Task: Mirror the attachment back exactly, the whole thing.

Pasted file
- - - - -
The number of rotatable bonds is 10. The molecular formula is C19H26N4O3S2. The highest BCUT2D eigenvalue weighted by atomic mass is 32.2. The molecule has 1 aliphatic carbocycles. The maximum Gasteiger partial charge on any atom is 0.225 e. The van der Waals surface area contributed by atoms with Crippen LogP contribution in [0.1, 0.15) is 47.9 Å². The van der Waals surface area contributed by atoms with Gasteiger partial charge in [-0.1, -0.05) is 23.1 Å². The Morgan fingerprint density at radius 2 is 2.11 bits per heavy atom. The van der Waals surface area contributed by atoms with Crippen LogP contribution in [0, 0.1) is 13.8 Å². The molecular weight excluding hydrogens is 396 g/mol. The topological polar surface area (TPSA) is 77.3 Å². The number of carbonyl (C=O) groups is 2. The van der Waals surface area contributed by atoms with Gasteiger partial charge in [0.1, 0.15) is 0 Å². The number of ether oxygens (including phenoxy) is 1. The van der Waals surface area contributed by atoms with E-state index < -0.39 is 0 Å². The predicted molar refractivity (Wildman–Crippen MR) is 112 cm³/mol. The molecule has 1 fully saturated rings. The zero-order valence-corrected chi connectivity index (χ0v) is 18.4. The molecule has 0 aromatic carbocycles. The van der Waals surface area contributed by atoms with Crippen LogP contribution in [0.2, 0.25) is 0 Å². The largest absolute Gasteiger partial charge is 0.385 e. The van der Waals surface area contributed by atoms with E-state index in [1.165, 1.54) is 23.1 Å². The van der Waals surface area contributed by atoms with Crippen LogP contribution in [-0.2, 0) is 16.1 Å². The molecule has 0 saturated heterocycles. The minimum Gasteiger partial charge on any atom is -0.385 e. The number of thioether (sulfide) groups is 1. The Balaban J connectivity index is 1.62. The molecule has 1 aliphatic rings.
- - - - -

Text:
The number of rotatable bonds is 10. The molecular formula is C19H26N4O3S2. The highest BCUT2D eigenvalue weighted by atomic mass is 32.2. The molecule has 1 aliphatic carbocycles. The maximum Gasteiger partial charge on any atom is 0.225 e. The van der Waals surface area contributed by atoms with Crippen LogP contribution in [0.1, 0.15) is 47.9 Å². The van der Waals surface area contributed by atoms with Gasteiger partial charge in [-0.1, -0.05) is 23.1 Å². The Morgan fingerprint density at radius 2 is 2.11 bits per heavy atom. The van der Waals surface area contributed by atoms with Crippen LogP contribution in [0, 0.1) is 13.8 Å². The molecular weight excluding hydrogens is 396 g/mol. The topological polar surface area (TPSA) is 77.3 Å². The number of carbonyl (C=O) groups is 2. The van der Waals surface area contributed by atoms with Gasteiger partial charge in [0.1, 0.15) is 0 Å². The number of ether oxygens (including phenoxy) is 1. The van der Waals surface area contributed by atoms with E-state index < -0.39 is 0 Å². The predicted molar refractivity (Wildman–Crippen MR) is 112 cm³/mol. The molecule has 1 fully saturated rings. The zero-order valence-corrected chi connectivity index (χ0v) is 18.4. The molecule has 0 aromatic carbocycles. The van der Waals surface area contributed by atoms with Crippen LogP contribution in [0.2, 0.25) is 0 Å². The largest absolute Gasteiger partial charge is 0.385 e. The van der Waals surface area contributed by atoms with E-state index in [1.165, 1.54) is 23.1 Å². The van der Waals surface area contributed by atoms with Crippen LogP contribution in [-0.2, 0) is 16.1 Å². The molecule has 0 saturated heterocycles. The minimum Gasteiger partial charge on any atom is -0.385 e. The number of thioether (sulfide) groups is 1. The Balaban J connectivity index is 1.62. The molecule has 1 aliphatic rings.